Syndicalism objects to a large union treasury, because money is as corrupting an element in the ranks of labor as it is in those of capitalism. We in America know this to be only too true. If the labor movement in this country were not backed by such large funds, it would not be as conservative as it is, nor would the leaders be so readily corrupted. However, the main reason for the opposition of Syndicalism to large treasuries consists in the fact that they create class distinctions and jealousies within the ranks of labor, so detrimental to the spirit of solidarity. The worker whose organization has a large purse considers himself superior to his poorer brother, just as he regards himself better than the man who earns fifty cents less per day.

The chief ethical value of Syndicalism consists in the stress it lays upon the necessity of labor getting rid of the element of dissension, parasitism and corruption in its ranks, It seeks to cultivate devotion, solidarity and enthusiasm, which are far more essential and vital in the economic struggle than money.

As I have already stated, Syndicalism has grown out of the disappointment of the workers with politics and parliamentary methods. In the course of its development Syndicalism has learned to see in the State — with its mouthpiece, the representative system — one of the strongest supports of capitalism; just as it has learned that the army and the church are the chief pillars of the State. It is therefore that Syndicalism has turned its back upon parliamentarism and political machines, and has set its face toward the economic arena wherein alone gladiator Labor can meet his foe successfully. ,

Historic experience sustains the Syndicalists in their uncompromising opposition to parliamentarism. Many had entered political life and, unwilling to be corrupted by the atmosphere, withdrew from office, to devote themselves to the economic struggle — Proudhon, the Dutch revolutionist Nieuwenhuis, John Most and numerous others. While those who remained in the parliamentary quagmire ended by betraying their trust, without having gained anything for labor. But it is unnecessary to discuss here political history. Suffice to say that Syndicalists are anti-parlamentarians as a result of bitter experience.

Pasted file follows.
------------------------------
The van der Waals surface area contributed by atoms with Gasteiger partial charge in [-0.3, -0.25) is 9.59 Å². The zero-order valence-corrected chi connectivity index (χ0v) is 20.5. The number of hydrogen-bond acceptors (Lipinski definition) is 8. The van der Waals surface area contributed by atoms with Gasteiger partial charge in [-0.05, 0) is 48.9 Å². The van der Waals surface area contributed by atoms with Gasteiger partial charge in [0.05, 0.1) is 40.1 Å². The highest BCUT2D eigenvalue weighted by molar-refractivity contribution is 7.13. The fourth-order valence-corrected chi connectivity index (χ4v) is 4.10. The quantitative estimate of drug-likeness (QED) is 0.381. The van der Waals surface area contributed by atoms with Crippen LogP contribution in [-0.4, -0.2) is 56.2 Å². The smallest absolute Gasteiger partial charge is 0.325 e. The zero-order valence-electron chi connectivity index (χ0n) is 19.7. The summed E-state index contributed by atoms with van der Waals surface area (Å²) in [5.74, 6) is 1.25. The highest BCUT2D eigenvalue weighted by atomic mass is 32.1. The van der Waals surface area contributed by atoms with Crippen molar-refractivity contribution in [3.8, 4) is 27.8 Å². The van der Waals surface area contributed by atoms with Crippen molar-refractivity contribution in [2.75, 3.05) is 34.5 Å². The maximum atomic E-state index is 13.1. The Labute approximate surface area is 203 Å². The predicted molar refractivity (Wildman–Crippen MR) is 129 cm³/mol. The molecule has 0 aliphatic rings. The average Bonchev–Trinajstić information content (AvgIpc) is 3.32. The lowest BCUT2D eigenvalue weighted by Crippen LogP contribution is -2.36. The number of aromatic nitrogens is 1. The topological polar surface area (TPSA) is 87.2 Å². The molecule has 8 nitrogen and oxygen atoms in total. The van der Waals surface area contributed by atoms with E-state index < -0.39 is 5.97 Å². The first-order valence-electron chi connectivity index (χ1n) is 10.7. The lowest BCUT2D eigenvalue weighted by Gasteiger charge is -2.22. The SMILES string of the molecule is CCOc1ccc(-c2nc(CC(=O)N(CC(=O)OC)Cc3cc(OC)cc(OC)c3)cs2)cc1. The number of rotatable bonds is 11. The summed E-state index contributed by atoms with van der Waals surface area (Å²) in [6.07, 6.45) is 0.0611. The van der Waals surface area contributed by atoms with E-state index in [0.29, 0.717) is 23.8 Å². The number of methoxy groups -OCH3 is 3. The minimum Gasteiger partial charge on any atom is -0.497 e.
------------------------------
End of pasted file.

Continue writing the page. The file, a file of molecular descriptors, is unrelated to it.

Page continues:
Equally so has experience determined their anti-military attitude. Time and again has the army been used to shoot down strikers and to inculcate the sickening idea of patriotism, for the purpose of dividing the workers against themselves and helping the masters to the spoils. The inroads that Syndicalist agitation has made into the superstition of patriotism are evident from the dread of the ruling class for the loyalty of the army, and the rigid persecution of the anti-militarists. Naturally, for the ruling class realizes much better than the workers that when the soldiers will refuse to obey their superiors, the whole system of capitalism will be doomed.

Indeed, why should the workers sacrifice their children that the latter may be used to shoot their own parents? Therefore Syndicalism is not merely logical in its anti-military agitation; it is most practical and farreaching, inasmuch as it robs the enemy of his strongest weapon against labor.

(To be continued in the next issue.)


By Pedro Esteve.

HE died without being able to explain the motives that induced him to suppress Canalejas. Those of us who have known him can, nevertheless, understand them.

Pardinas was an intelligent workingman, industrious, simple and kind. His life was full of suffering. He left his native town to seek mental expansion and comfort for the body, and wherever he went he found misery, ignorance and persecution. He was in Catalonia, in France, in Cuba, in North America, and, notwithstanding the fact that he was an expert painter and decorator, sober in the extreme — he drank absolutely no liquor and nourished himself solely with fruits and vegetables in small quantities — he was out of work for long periods and, consequently, suffered much hardship.

"Why live," he said to me one day, "if life is to be one long-continued suffering?" To toil and eat (when you are able), sleep restlessly, always thinking of the morrow and having to contemplate innumerable injustices without being able to prevent or remedy them. No pleasures, not even that of finding among your comrades in distress collaborators in the work of redemption!